Utah's safeguards fell short for Tamia

Relates to:
Date: 2005-03-22

Allison Hantschel
Daily Southtown

A series of background checks and home visits usually is done before Utah authorities grant an adoption, according to officials in that state.

Those safeguards are supposed to prevent what apparently has happened to Baby Tamia, who was adopted by a Utah couple now accused of possessing cocaine.

Even before the cocaine charges were made public, a Cook County judge ruled that Baby Tamia should never have been given to the Utah couple for adoption.

A Cherished Child adoption agency broke Utah and Illinois law when it flew Carmen McDonald, 20, from Chicago to Utah on Dec. 2, had her sign away her parental rights and flew her back within 24 hours, Cook County Presiding Judge Michael Murphy said last week.

In Utah, an adoption agency seeking to place a child with a couple will conduct a background check and home visit before allowing a child to live with them, said Liz Sollis, a spokeswoman for the Utah Department of Human Services' Division of Child and Family Services.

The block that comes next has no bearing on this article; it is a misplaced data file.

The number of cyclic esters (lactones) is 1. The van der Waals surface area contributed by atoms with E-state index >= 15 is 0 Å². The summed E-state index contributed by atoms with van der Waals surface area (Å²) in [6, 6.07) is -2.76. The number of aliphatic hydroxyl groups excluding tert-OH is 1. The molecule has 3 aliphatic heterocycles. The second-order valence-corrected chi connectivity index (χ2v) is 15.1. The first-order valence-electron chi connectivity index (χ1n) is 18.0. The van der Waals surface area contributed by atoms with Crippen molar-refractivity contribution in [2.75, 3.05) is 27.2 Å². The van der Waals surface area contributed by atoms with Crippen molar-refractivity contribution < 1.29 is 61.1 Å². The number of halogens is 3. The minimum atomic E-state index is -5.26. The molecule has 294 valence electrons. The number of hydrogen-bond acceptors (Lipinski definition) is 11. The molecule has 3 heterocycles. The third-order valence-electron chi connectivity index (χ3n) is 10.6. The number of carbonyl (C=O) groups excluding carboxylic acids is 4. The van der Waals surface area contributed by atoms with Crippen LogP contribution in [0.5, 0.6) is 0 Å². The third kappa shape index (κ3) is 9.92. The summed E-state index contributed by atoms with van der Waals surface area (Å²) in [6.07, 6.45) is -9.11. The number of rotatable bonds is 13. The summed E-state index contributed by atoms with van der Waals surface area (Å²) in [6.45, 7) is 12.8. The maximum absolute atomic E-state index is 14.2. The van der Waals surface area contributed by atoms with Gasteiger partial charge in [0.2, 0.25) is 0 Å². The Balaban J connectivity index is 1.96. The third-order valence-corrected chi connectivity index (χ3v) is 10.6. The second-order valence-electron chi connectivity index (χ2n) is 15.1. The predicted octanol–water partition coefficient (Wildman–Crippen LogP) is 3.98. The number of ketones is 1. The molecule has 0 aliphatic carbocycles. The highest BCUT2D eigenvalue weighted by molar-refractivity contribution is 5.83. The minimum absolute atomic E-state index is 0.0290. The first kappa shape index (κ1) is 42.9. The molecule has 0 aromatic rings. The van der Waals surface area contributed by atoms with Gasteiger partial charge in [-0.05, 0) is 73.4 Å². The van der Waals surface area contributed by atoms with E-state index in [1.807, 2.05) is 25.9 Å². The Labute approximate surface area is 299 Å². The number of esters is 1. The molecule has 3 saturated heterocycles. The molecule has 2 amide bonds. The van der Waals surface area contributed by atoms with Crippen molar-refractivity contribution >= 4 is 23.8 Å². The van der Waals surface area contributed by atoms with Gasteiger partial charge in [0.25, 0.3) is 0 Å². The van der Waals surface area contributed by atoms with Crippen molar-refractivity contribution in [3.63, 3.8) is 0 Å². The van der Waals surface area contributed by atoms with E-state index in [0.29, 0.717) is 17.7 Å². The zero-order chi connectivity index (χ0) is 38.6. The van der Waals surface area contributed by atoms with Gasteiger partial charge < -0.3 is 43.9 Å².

Right before a child comes home, a state-licensed therapist is hired to evaluate the family. Usually the adoption agency hires that person, Sollis said.

The results of those evaluations are presented as evidence in court when the couple petitions to adopt the child.

Utah DCFS typically does not become involved in the process unless someone alleges that the agency is not adhering to the law.

"If we get a complaint about an agency not following these procedures, we'll go out and monitor their cases," Sollis said. "Unfortunately, with this agency there was nothing that alerted us before. This doesn't happen often."

Typically a couple trying to adopt will work with an agency for years while waiting for a child so that the agency knows the parents well by the time a child is placed with them, she said.

Utah Assistant Attorney General Caroline Nichols said the Chicago courts are likely to decide what, if any, penalties the adoption agency Cherished Child might face for its actions in the Baby Tamia case.

"They have primary jurisdiction," Nichols said. "But we've never had a case like this. The agencies are supposed to screen their applicants."

Last week, the United Pentecostal Churches of Christ International called on Utah Attorney General Mark Shurtleff to investigate the adoption, according to the Salt Lake Tribune.

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